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Re: tiny dinosaur

Jonas Weselake-George <ee555@ncf.ca> wrote:

> Of course, the interesting question here is: If two species in the same
> genus independently evolve in a direction - are we talking about
> separate occurrences? Similarly, we could ask if related species, in
> similar niches, with similar bauplans evolve in the same direction - is
> gliding evolving separately or once using the same evolutionary pathway?

It's interesting that you mention 'bauplans', because the one thing
that unites all gliding mammals is their specialized arboreal
abilities.  These animals live in the canopy, and so use aerial
locomotion (gliding) as a way of commuting between trees.  It's a far
more energetically efficient way of getting around than climbing up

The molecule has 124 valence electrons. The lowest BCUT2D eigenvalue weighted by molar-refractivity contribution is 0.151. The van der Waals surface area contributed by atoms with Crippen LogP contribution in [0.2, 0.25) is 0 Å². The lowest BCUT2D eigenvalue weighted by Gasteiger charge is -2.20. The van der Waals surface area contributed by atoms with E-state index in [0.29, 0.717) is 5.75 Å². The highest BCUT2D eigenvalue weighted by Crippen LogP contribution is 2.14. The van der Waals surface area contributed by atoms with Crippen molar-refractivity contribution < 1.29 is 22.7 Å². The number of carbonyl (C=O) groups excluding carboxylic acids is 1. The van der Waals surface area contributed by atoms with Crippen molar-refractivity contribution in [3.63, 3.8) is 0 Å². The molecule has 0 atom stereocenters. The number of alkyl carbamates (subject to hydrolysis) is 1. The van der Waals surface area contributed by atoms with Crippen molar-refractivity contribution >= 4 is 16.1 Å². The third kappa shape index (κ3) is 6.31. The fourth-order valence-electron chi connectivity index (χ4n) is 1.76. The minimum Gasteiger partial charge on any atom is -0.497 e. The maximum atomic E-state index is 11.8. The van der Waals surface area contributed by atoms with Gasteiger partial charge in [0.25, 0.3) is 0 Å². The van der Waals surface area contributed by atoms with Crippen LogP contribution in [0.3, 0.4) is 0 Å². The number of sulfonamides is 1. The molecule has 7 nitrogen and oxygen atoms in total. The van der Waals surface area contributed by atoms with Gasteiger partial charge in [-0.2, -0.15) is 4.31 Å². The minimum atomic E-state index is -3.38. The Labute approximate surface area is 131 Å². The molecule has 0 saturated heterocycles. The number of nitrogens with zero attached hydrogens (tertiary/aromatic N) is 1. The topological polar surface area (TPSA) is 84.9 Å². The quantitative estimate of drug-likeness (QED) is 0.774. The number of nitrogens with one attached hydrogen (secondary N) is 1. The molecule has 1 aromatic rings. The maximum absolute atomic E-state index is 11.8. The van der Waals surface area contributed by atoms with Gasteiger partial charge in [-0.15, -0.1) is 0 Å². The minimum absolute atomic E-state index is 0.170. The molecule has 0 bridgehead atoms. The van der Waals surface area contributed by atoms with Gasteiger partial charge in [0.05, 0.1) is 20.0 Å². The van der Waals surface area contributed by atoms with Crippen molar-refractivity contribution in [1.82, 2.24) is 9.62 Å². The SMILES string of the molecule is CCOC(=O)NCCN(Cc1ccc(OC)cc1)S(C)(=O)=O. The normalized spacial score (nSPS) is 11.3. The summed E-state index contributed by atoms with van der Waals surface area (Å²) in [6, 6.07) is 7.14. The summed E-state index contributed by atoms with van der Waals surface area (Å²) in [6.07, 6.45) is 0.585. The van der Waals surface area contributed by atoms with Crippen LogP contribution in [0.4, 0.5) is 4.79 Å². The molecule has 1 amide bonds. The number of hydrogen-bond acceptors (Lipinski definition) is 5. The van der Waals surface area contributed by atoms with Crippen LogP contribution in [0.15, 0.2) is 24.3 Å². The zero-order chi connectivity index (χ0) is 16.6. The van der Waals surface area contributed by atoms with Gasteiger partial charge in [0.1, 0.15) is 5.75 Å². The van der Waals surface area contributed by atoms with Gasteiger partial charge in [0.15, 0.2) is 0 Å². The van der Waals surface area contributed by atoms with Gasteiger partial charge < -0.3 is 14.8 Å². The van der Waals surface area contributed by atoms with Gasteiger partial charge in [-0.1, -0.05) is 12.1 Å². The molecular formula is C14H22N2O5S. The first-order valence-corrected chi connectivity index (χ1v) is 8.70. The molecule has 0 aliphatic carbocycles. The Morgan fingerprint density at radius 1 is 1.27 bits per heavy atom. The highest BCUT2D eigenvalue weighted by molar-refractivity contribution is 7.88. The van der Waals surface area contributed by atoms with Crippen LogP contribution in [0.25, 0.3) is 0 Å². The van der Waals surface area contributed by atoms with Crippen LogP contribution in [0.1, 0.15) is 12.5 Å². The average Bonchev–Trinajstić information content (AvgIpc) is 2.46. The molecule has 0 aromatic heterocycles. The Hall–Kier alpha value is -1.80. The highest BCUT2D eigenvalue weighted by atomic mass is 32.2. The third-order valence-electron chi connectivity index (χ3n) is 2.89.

and down tall trees - and much safer too.  I'm willing to bet that
this is how bats (Chiroptera) came to acquire powered flight.

However, theropods do not fit this 'bauplan'.  Their climbing
abilities were weak, and even the maniraptoran relatives of birds
retained the bauplan of a terrestrial biped, not an arboreal
quadruped.  Although maniraptorans like microraptorines, _Pedopenna_
and _Archaeopteryx_ show clear adaptations for aerial locomotion, this
was not tied to a specialized arboreal lifestyle that favored
commuting from tree to tree.  So for this reason, comparing gliding
(and flying) theropods) to gliding mammals has its limitations.